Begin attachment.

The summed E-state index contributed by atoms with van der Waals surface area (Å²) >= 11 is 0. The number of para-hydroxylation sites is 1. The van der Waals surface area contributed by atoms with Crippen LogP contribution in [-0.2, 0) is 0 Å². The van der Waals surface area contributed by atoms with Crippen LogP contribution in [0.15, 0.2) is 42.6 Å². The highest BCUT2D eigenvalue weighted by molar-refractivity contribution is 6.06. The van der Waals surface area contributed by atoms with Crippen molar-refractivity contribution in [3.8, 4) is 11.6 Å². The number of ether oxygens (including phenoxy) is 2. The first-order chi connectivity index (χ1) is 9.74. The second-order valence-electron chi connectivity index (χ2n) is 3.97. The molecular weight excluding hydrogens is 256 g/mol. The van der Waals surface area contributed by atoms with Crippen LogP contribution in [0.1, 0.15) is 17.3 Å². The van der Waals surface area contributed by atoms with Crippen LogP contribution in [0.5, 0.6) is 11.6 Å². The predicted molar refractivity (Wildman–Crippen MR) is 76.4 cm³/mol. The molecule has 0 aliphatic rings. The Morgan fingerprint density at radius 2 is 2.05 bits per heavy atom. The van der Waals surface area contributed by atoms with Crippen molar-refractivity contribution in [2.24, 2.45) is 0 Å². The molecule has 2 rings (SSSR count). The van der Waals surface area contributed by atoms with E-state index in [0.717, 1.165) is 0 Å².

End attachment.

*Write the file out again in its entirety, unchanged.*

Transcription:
The summed E-state index contributed by atoms with van der Waals surface area (Å²) >= 11 is 0. The number of para-hydroxylation sites is 1. The van der Waals surface area contributed by atoms with Crippen LogP contribution in [-0.2, 0) is 0 Å². The van der Waals surface area contributed by atoms with Crippen LogP contribution in [0.15, 0.2) is 42.6 Å². The highest BCUT2D eigenvalue weighted by molar-refractivity contribution is 6.06. The van der Waals surface area contributed by atoms with Crippen molar-refractivity contribution in [3.8, 4) is 11.6 Å². The number of ether oxygens (including phenoxy) is 2. The first-order chi connectivity index (χ1) is 9.74. The second-order valence-electron chi connectivity index (χ2n) is 3.97. The molecular weight excluding hydrogens is 256 g/mol. The van der Waals surface area contributed by atoms with Crippen LogP contribution in [0.1, 0.15) is 17.3 Å². The van der Waals surface area contributed by atoms with Crippen LogP contribution in [0.5, 0.6) is 11.6 Å². The predicted molar refractivity (Wildman–Crippen MR) is 76.4 cm³/mol. The molecule has 0 aliphatic rings. The Morgan fingerprint density at radius 2 is 2.05 bits per heavy atom. The van der Waals surface area contributed by atoms with Crippen molar-refractivity contribution in [2.24, 2.45) is 0 Å². The molecule has 2 rings (SSSR count). The van der Waals surface area contributed by atoms with E-state index in [0.717, 1.165) is 0 Å².